{the following is an excerpt from a historical article on Freeman Beach heritage that William sent me}

In 1855, Alexander and Charity Freeman, who were freed slaves, bought 99 acres of land near Myrtle Grove Sound. They were of mixed African and American Indian heritage. In an 1860 census, of 72 households, the Freemans were one of only 8 “colored” or “mulatto” households on the Federal Point peninsula.  By the time of Alexander Freeman’s death, the couple had acquired 180 acres at the head of Myrtle Grove Sound.

Following Alexander Freeman’s death, his son, Robert Bruce Freeman (b. 1830) inherited the land, and parlayed the investment to become one of the largest landowners in the county. In the 1920’s, [Robert’s heirs] began to develop a recreational community known as Seabreeze. During the Jim Crow years, Seabreeze was the only beach community in the state that black families could visit. When black people were forbidden from even travelling through Carolina Beach to get to Seabreeze, the Freeman family bought a boat to ferry people back and forth to the resort.

Today many members of the Freeman family, [my father’s side of the family], still live in the Wilmington area, and some still own the small community stores that have been in the family for generations.

[In addition to knowing personal history, it’s important to know what was going on around us]. All my life I was told different narrative accounts of the trickery, violence and abuse aimed at separating Black and Native American farmers from their land in rural North Carolina. Every farm holding family of color in the region lost land from the Reconstruction period down to today. Land was stolen using naked violence, institutional racism by the courts, banks and government agencies and there was no protection under the law.  It is important to understand this is what drove people to the cities.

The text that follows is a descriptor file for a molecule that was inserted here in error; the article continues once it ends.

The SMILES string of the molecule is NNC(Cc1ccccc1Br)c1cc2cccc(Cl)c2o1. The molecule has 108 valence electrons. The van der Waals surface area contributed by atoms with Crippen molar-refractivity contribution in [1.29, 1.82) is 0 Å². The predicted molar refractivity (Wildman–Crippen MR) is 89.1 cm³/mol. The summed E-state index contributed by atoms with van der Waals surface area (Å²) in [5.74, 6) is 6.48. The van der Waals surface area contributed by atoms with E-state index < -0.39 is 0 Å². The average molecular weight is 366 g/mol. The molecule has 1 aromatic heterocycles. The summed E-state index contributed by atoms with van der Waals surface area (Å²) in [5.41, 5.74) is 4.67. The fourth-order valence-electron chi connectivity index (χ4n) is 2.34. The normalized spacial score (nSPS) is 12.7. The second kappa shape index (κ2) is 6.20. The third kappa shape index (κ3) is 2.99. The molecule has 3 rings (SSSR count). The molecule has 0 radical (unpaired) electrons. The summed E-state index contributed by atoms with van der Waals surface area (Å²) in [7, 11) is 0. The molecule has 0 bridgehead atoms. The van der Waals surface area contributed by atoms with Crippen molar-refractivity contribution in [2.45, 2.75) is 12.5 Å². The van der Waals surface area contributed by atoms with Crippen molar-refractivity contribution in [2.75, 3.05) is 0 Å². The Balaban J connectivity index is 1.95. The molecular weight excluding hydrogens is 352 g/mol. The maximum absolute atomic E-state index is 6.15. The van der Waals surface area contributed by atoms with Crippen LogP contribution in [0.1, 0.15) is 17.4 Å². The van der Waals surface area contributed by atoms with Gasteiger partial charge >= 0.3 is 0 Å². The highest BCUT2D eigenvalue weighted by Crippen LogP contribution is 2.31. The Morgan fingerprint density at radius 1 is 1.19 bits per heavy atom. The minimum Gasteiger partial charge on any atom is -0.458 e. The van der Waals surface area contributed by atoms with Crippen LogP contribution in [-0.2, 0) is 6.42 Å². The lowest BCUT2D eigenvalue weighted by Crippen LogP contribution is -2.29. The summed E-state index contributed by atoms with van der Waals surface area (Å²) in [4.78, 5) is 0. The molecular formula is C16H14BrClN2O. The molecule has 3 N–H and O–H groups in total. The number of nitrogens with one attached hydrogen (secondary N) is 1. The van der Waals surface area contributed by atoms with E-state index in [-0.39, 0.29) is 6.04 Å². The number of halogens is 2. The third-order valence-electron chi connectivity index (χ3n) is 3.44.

There are other people like me, a generation of urban dwellers, who can remember what it felt like to be connected to the land in a real sense.  We can be the bridges over what divides city/country or older/younger generations. The challenge is to bring both our urban and rural farmers together by creating understanding and support of their very different needs.

We all share a common heritage: the land. [We need to] create a new common reality to bring the heritage of the farmers to empower people in the city to feed themselves, and channel the good will of the city people to empower the cause of farmers. 

William’s words inspired me to think of this : All that we can leave on this land is our legacy. To know our legacy, we must learn our identity. To know our identity, we have to look to our history. In short, nothing can grow without its roots.

Thanks William.

**This post is part of a new series on my blog where I’ll be sharing firsthand stories from other brown farmers. If you’d like to share your story as a farmer or descendant of farmers of color, click here for more info!